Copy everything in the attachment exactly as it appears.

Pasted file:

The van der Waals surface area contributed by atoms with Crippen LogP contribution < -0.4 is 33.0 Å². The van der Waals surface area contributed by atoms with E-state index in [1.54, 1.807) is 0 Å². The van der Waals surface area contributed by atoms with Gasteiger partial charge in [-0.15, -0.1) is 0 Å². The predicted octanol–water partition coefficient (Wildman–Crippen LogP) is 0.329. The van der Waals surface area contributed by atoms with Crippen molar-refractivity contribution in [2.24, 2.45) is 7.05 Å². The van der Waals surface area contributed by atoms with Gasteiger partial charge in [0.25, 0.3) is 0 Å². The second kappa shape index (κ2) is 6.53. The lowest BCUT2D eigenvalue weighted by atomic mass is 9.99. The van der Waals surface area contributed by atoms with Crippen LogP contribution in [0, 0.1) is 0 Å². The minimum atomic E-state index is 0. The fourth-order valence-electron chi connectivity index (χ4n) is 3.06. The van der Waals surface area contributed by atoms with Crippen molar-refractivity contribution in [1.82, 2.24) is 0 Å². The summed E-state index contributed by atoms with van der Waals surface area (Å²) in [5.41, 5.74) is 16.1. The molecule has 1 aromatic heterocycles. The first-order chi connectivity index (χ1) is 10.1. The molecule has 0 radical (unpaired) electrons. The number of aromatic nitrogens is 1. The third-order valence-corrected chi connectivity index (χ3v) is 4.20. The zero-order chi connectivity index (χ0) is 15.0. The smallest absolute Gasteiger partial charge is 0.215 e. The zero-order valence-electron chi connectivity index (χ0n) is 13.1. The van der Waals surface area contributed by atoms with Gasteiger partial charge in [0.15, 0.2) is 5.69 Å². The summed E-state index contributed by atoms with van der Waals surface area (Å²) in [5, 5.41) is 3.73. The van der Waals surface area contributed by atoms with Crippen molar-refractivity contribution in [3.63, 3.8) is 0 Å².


The van der Waals surface area contributed by atoms with Crippen LogP contribution < -0.4 is 33.0 Å². The van der Waals surface area contributed by atoms with E-state index in [1.54, 1.807) is 0 Å². The van der Waals surface area contributed by atoms with Gasteiger partial charge in [-0.15, -0.1) is 0 Å². The predicted octanol–water partition coefficient (Wildman–Crippen LogP) is 0.329. The van der Waals surface area contributed by atoms with Crippen molar-refractivity contribution in [2.24, 2.45) is 7.05 Å². The van der Waals surface area contributed by atoms with Gasteiger partial charge in [0.25, 0.3) is 0 Å². The second kappa shape index (κ2) is 6.53. The lowest BCUT2D eigenvalue weighted by atomic mass is 9.99. The van der Waals surface area contributed by atoms with Crippen LogP contribution in [0, 0.1) is 0 Å². The minimum atomic E-state index is 0. The fourth-order valence-electron chi connectivity index (χ4n) is 3.06. The van der Waals surface area contributed by atoms with Crippen molar-refractivity contribution in [1.82, 2.24) is 0 Å². The summed E-state index contributed by atoms with van der Waals surface area (Å²) in [5.41, 5.74) is 16.1. The molecule has 1 aromatic heterocycles. The first-order chi connectivity index (χ1) is 10.1. The molecule has 0 radical (unpaired) electrons. The number of aromatic nitrogens is 1. The third-order valence-corrected chi connectivity index (χ3v) is 4.20. The zero-order chi connectivity index (χ0) is 15.0. The smallest absolute Gasteiger partial charge is 0.215 e. The zero-order valence-electron chi connectivity index (χ0n) is 13.1. The van der Waals surface area contributed by atoms with Gasteiger partial charge in [0.15, 0.2) is 5.69 Å². The summed E-state index contributed by atoms with van der Waals surface area (Å²) in [5, 5.41) is 3.73. The van der Waals surface area contributed by atoms with Crippen molar-refractivity contribution in [3.63, 3.8) is 0 Å².